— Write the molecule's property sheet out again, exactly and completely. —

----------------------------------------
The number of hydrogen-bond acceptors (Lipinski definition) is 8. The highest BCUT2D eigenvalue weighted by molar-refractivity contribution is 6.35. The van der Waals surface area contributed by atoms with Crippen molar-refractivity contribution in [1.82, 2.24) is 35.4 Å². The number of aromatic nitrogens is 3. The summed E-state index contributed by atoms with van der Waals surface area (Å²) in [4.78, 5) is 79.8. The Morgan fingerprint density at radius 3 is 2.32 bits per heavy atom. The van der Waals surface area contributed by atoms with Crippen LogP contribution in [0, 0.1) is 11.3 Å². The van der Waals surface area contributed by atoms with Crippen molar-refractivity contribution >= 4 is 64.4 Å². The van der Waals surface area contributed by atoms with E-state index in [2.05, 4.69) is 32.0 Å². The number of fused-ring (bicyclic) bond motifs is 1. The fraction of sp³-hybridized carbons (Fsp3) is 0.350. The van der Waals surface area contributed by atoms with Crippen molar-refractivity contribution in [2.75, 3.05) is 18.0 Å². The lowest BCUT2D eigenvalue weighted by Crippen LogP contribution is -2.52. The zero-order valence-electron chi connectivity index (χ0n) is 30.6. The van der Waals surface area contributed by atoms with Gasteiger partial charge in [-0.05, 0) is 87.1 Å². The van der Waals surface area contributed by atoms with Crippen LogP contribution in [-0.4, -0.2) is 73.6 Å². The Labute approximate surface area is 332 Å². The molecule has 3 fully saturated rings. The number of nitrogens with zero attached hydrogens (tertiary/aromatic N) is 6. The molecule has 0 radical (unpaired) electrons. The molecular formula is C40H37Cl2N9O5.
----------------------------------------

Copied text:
The number of hydrogen-bond acceptors (Lipinski definition) is 8. The highest BCUT2D eigenvalue weighted by molar-refractivity contribution is 6.35. The van der Waals surface area contributed by atoms with Crippen molar-refractivity contribution in [1.82, 2.24) is 35.4 Å². The number of aromatic nitrogens is 3. The summed E-state index contributed by atoms with van der Waals surface area (Å²) in [4.78, 5) is 79.8. The Morgan fingerprint density at radius 3 is 2.32 bits per heavy atom. The van der Waals surface area contributed by atoms with Crippen LogP contribution in [0, 0.1) is 11.3 Å². The van der Waals surface area contributed by atoms with Crippen molar-refractivity contribution >= 4 is 64.4 Å². The van der Waals surface area contributed by atoms with E-state index in [2.05, 4.69) is 32.0 Å². The number of fused-ring (bicyclic) bond motifs is 1. The fraction of sp³-hybridized carbons (Fsp3) is 0.350. The van der Waals surface area contributed by atoms with Crippen molar-refractivity contribution in [2.75, 3.05) is 18.0 Å². The lowest BCUT2D eigenvalue weighted by Crippen LogP contribution is -2.52. The zero-order valence-electron chi connectivity index (χ0n) is 30.6. The van der Waals surface area contributed by atoms with Gasteiger partial charge in [-0.05, 0) is 87.1 Å². The van der Waals surface area contributed by atoms with Crippen LogP contribution in [-0.4, -0.2) is 73.6 Å². The Labute approximate surface area is 332 Å². The molecule has 3 fully saturated rings. The number of nitrogens with zero attached hydrogens (tertiary/aromatic N) is 6. The molecule has 0 radical (unpaired) electrons. The molecular formula is C40H37Cl2N9O5.